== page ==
Buying a van at a Motorhome Show? Then You Should Read This. 

Motorhome shows are great for research and deciding upon the motorhome you want. At a show, you can look at a lot of motorhomes in a short space of time. You’ll find them all gathered in one large field or indoor exhibition centre. Hundreds of vans with just a few feet between them, rather than the many miles between dealers.

Buying a van at a Motorhome Show

On the showground and in the exhibition hall, only in the most exclusive and expensive motorhomes, will dealers insist on accompanying you while you look around.

This is good, because during your research you’ll want to: bounce on beds, see if you can sit on the loo, stand in the shower, check how comfy the chairs are, lie on the sofa, see how easy the cupboards are to access, you’ll lower the bed, close the curtains, raise the bed, open the curtains, close the blinds, sit in the drivers seat, feel the steering wheel and pretend you’re driving in France, make a bed up, collapse the table, swivel the seats, etc, etc.

These things are easier to do when you haven’t got a dealer hovering over your shoulder, giving you a sales patter.

Buying a van at a motorhome show

Launch of a new model at a show

You need a checklist

When doing your research you will need a checklist to drill down to your ideal motorhome. But what do you have on this list if you have no idea what you are looking for!

Well first, you’ll have some non-negotiables, these will include things like Max Length, it must fit on your drive. Max Weight, you must have the licence to drive it. Number of berths, all the family will need a bed. Travel Seats, one for every person in the family. Payload, surprisingly tiny in some family vans. Along with anything else that you MUST have.

Once your non-negotiables are checked off, you can start looking at other aspects important to you but which won’t break the deal, these might include things like a garage, a rear lounge, separate toilet, etc.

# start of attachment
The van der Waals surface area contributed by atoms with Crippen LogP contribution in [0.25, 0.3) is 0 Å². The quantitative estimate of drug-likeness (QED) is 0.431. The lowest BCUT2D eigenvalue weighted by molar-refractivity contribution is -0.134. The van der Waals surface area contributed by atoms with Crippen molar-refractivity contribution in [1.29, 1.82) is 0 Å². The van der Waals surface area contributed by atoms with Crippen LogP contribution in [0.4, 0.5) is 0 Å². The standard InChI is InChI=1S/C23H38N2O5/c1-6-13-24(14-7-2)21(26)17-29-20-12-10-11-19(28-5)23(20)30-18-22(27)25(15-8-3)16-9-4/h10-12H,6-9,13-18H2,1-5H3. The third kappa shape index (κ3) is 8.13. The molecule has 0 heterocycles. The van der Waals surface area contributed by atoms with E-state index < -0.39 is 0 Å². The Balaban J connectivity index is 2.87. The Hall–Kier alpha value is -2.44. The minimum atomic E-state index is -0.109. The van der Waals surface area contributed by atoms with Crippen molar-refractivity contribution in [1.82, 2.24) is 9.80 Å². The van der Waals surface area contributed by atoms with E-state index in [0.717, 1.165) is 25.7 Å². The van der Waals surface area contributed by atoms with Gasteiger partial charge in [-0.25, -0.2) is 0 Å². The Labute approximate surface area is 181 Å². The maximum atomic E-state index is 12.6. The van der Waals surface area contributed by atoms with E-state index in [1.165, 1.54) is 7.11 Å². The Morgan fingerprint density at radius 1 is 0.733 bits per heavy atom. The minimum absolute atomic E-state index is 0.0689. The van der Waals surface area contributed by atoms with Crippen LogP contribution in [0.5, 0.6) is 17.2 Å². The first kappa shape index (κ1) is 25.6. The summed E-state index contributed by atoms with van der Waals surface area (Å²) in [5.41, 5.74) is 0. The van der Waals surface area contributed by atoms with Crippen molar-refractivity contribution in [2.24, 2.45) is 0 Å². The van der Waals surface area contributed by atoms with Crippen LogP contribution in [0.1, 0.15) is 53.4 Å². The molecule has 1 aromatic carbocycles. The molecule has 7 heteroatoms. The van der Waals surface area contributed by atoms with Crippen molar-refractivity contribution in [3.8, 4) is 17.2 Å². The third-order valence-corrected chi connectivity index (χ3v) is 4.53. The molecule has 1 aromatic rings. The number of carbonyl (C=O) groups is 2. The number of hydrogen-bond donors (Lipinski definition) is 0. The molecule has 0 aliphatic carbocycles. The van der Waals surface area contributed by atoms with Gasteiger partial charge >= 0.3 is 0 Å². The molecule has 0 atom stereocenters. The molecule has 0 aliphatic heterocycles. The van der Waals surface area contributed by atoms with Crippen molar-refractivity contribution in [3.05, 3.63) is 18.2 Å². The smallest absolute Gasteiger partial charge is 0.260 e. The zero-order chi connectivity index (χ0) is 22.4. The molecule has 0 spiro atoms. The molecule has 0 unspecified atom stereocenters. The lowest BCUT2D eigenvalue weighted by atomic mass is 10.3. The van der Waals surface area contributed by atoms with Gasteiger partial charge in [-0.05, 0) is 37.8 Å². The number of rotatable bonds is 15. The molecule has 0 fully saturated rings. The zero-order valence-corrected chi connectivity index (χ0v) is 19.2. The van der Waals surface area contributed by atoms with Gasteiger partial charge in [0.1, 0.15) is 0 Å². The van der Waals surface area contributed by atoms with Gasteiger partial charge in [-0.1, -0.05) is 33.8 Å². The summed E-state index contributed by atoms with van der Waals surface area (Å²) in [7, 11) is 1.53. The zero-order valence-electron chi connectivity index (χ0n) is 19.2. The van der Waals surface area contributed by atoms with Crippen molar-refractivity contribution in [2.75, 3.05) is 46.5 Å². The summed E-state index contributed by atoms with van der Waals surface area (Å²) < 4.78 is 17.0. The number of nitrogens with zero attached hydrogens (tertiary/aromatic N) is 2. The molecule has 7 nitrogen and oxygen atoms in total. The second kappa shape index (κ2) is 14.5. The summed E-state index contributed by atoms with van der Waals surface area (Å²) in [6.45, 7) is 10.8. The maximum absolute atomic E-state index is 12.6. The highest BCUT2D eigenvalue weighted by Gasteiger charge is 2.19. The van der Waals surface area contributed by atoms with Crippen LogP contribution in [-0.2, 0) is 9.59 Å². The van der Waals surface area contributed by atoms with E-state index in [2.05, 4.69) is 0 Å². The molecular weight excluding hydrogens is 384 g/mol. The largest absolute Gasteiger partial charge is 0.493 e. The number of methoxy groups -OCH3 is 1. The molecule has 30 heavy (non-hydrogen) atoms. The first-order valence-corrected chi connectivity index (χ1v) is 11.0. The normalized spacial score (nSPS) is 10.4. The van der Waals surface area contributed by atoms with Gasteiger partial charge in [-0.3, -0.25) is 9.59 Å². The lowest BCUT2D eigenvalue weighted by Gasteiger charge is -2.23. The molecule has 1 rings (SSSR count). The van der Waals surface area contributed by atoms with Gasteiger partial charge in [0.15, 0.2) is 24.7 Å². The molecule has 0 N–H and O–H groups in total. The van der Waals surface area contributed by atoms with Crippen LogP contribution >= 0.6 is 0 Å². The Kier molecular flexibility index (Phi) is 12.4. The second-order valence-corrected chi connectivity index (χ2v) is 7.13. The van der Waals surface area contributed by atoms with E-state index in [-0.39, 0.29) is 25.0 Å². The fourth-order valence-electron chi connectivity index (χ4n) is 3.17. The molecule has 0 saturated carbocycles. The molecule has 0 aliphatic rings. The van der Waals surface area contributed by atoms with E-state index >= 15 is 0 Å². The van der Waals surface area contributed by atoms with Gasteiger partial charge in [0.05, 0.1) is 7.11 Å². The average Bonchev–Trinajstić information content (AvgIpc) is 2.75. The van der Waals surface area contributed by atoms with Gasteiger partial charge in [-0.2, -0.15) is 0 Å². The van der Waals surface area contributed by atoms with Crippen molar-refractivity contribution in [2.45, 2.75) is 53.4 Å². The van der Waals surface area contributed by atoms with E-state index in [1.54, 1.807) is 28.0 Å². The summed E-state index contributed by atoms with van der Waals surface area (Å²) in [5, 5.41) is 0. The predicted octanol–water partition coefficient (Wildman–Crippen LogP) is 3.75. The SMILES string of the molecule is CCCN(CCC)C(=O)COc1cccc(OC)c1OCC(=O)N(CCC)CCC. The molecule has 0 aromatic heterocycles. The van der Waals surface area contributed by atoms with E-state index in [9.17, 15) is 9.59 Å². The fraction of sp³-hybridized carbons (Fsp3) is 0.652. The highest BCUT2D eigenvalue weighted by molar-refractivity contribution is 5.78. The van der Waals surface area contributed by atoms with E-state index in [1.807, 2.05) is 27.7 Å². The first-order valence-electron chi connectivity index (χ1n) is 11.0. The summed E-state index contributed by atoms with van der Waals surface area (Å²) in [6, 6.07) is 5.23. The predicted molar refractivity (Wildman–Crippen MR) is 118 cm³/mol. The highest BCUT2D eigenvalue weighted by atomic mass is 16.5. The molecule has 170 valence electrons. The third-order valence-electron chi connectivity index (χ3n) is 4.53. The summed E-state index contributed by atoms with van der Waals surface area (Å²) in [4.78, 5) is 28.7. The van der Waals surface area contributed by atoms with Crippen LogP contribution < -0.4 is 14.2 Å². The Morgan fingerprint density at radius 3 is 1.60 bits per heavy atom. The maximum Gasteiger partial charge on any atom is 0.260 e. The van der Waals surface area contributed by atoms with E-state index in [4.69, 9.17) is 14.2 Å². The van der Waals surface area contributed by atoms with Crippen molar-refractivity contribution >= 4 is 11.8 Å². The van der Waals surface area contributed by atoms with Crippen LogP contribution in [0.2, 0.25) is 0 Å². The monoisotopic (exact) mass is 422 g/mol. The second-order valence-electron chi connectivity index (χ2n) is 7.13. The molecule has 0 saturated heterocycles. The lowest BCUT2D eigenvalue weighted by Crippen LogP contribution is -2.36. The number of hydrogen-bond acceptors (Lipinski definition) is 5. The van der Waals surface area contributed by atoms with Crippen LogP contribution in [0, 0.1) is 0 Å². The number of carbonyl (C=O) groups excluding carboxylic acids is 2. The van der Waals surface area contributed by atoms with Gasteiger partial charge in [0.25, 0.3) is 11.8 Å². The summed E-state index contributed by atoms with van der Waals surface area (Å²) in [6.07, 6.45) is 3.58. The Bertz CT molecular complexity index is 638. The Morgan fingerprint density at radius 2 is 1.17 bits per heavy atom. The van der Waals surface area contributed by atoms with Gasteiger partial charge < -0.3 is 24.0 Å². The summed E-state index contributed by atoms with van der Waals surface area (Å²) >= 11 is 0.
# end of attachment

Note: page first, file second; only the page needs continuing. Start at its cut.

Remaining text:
Initially, you won’t really know what suits you. Mid kitchen, End washroom, Island beds, rear lounges, over cabs, front lounges, fixed beds, dinettes, there are literally hundreds of layout combinations.

When you first start looking they will all look pretty much the same, but more motorhomes you sit in, the more things you’ll notice, and you’ll start noticing the myriad of differences. You’ll notice that this layout has space for your Labrador, or this style will be great for family meals and games, then you’ll become a bit of an expert and spot other stuff. That is clever, I like what they done here, look at this!

It won’t be long before you develop a really good idea of precisely the layout you want, once you know this your motorhome hunting can become much more specific, and you can narrow down your search to find your perfect van.

So should you buy at a motorhome show?

I advise people to use shows for research rather than buying. But if your perfect van is there at show, and at the right price, you’ll buy it. But before you do, heed the following.

It’s a fact that most people sell their first and second motorhomes quickly because of things they don’t like, they don’t get it right until their third van. It doesn’t take much to imagine the money you can save if you get it right the first time. So don’t be rushed into buying at a show, the chances are that the salespeople at a show are on commission, they will compete to see who can sell the most, in this environment some sellers might promise things the dealership cannot deliver, so be careful.